Clever plants chat over their own network
229,691 articles from PhysOrg
Cystic fibrosis patients may breathe easier, thanks to bioengineered antimicrobials
Recent research from Vidi researcher Josef Stuefer at the Radboud University Nijmegen reveals that plants have their own chat systems that they can use to warn each other. Therefore plants are not boring and passive organisms that just stand there waiting to be cut off or eaten up. Many plants form internal communications networks and are able to exchange information efficiently.
EchoStar May Split Into 2 Companies
By better understanding how antimicrobials bind and thereby get inactivated in the mucus of air passages, researchers at the University of Illinois may have found a way to help cystic fibrosis patients fight off deadly infections.
Molecular profiling can accurately predict survival in colon cancer patients
(AP) -- EchoStar Communications Corp. said Tuesday that it may split into two publicly traded companies, one to operate the Dish satellite TV service and the other to focus on technology development.
New use for stem cells found in war on terrorism
Researchers in The Netherlands have developed a method of accurately predicting which patients with colon cancer are most likely to have their disease recur after surgery and who would, therefore, be likely to benefit from additional chemotherapy.
Nosespray vaccine using aloe vera has exciting potential, researcher says
For more than a decade, Steve Stice has dedicated his research using embryonic stem cells to improving the lives of people with degenerative diseases and debilitating injuries. His most recent discovery, which produces billions of neural cells from a few stem cells, could now aid in national security.
Online game feeds music search engine project at UC San Diego
Researchers at Texas A&M University are participating in developing a medicine that is worth sneezing about: a treatment for influenza that forms a jelly when sprayed into the nose.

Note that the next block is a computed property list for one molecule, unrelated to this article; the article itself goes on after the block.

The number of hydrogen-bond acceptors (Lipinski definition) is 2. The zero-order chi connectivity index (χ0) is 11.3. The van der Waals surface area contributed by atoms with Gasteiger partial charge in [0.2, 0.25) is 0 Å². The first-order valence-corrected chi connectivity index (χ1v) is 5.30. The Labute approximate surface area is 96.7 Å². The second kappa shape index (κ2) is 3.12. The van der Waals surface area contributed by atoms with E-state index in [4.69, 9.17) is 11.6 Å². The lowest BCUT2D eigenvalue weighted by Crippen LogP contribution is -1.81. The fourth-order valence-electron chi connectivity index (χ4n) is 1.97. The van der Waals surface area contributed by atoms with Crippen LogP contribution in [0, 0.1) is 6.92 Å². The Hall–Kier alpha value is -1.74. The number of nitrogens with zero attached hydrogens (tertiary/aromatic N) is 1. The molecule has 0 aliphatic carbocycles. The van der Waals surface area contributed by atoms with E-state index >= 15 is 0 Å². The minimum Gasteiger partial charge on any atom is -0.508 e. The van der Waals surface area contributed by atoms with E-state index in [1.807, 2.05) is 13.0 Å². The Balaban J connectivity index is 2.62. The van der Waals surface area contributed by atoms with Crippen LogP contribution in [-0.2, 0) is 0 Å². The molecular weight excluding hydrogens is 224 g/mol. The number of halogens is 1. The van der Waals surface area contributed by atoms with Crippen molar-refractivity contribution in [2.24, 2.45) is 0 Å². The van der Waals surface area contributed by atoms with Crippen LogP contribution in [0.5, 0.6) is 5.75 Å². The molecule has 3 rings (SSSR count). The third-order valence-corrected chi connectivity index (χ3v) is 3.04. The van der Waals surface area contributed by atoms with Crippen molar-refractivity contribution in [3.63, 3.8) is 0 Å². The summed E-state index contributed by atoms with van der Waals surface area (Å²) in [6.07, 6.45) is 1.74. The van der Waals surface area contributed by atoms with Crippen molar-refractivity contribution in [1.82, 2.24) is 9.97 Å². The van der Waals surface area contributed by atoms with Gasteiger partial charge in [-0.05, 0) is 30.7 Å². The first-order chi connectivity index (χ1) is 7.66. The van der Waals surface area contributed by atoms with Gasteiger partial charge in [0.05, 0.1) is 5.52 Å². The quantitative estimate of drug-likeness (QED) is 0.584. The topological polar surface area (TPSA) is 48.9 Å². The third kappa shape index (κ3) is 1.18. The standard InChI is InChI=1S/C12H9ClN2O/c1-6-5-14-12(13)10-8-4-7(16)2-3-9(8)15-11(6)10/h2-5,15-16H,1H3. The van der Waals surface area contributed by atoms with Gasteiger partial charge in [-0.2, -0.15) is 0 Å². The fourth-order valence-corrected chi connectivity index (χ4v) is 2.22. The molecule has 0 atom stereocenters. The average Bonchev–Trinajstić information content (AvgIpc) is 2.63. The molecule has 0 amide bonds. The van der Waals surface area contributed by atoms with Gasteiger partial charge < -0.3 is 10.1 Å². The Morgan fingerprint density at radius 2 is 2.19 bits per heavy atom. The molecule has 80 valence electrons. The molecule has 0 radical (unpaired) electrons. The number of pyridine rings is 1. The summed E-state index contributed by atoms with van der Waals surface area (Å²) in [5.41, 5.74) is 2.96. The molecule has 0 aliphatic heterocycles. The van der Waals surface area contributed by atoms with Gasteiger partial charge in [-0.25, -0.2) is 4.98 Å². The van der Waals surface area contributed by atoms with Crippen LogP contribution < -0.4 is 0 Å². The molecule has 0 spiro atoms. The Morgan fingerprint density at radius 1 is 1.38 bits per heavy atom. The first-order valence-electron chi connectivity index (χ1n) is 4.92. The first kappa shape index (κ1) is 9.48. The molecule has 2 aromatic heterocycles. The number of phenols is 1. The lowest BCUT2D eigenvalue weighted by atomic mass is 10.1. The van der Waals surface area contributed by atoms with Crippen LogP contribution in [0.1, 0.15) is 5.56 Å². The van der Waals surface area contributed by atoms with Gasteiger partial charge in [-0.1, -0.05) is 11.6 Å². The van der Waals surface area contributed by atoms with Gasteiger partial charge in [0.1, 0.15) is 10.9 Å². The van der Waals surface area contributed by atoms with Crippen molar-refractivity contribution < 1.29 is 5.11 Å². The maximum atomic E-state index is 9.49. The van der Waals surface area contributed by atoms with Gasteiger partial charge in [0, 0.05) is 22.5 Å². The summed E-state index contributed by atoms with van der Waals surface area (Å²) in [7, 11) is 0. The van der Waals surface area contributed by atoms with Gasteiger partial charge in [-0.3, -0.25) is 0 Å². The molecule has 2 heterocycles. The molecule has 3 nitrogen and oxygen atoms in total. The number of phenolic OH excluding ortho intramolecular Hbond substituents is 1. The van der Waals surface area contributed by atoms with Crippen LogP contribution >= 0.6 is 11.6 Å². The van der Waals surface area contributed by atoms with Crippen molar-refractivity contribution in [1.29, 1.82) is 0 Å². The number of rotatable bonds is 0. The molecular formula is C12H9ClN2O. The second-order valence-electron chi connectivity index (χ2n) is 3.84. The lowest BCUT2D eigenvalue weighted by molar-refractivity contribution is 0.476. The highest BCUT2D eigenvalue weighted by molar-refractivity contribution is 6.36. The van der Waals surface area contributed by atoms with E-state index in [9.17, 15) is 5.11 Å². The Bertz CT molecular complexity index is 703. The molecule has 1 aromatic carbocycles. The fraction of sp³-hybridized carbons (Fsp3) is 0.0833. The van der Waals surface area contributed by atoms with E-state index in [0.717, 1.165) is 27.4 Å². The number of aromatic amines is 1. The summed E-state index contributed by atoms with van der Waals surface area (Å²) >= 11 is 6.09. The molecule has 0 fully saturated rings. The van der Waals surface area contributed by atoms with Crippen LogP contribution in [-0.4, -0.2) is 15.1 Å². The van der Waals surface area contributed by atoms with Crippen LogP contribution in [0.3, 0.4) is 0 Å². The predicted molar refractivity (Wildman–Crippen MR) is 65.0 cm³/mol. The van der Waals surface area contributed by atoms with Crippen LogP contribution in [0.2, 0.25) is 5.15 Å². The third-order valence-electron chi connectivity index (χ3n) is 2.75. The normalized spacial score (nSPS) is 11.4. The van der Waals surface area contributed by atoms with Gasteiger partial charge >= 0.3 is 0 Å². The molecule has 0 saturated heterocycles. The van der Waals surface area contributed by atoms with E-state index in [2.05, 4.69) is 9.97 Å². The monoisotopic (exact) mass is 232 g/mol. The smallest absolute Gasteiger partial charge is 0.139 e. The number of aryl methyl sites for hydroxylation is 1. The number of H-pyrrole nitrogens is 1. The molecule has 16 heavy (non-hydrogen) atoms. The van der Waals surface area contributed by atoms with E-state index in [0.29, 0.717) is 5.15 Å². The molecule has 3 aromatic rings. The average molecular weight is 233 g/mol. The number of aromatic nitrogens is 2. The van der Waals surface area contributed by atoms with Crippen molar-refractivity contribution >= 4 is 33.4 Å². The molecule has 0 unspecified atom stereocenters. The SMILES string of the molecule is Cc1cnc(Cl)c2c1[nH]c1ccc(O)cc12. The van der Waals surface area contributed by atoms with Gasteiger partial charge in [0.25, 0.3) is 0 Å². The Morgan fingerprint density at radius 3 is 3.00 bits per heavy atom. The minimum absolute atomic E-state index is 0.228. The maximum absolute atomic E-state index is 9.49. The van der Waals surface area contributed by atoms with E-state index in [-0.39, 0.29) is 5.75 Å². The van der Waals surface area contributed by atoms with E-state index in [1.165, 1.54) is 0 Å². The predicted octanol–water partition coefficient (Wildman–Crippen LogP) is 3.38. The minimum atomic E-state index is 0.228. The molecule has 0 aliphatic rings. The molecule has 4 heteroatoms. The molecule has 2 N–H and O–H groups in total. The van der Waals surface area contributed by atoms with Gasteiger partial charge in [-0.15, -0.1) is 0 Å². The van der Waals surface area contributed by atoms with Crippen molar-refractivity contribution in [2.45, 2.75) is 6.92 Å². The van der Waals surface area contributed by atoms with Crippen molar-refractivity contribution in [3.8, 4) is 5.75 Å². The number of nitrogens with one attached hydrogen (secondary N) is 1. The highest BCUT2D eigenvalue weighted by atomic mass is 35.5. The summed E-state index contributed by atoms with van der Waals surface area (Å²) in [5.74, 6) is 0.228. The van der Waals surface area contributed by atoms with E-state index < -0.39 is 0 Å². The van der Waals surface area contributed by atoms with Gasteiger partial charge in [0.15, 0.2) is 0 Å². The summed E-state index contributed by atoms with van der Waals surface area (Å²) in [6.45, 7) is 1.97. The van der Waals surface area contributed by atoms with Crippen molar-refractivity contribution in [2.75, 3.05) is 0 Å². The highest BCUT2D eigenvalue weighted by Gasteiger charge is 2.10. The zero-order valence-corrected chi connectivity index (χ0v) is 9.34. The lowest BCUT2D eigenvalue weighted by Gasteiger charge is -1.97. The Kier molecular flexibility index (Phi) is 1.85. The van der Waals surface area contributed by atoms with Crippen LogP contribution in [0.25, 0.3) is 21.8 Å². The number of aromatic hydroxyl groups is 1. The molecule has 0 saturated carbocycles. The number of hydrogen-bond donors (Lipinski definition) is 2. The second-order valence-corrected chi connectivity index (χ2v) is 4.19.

Qualcomm Raises 4Q Earnings Guidance
UC San Diego electrical engineers and computer scientists are working together on a computerized system that will make it easy for people who are not music experts (like the senior author`s mom) to find the kind of music they want to listen to - without knowing the names of artists or songs.
Research warns that human papillomavirus might cause bladder cancer
(AP) -- Qualcomm Inc. on Tuesday raised its profit forecast for the fourth quarter, citing higher-than-expected shipments of its chip sets for more advanced cellular phones.
Researchers set new record for brightness of quantum dots
The Human Papillomavirus (HPV) is considered the cause of one of the most important sexually transmitted diseases nowadays, and affects both men and women. HPV is so common in our society that only people who have never had sexual relations can be sure that they have not been exposed to this disease. However, as with other microbes, people infected do not necessarily develop the disease, because,...
Study shows how the zebrafish gets his stripe
By placing quantum dots on a specially designed photonic crystal, researchers at the University of Illinois have demonstrated enhanced fluorescence intensity by a factor of up to 108. Potential applications include high-brightness light-emitting diodes, optical switches and personalized, high-sensitivity biosensors.
YES2 student payload released from Foton-M3
Scientists have discovered how the zebrafish (Danio rerio) develops one of its four stripes. Their findings add to the growing list of tasks carried out by an important molecule that is involved in the arrangement of everything from nerve cells to reproductive cells in the developing embryo.
Splitting Water with Sunlight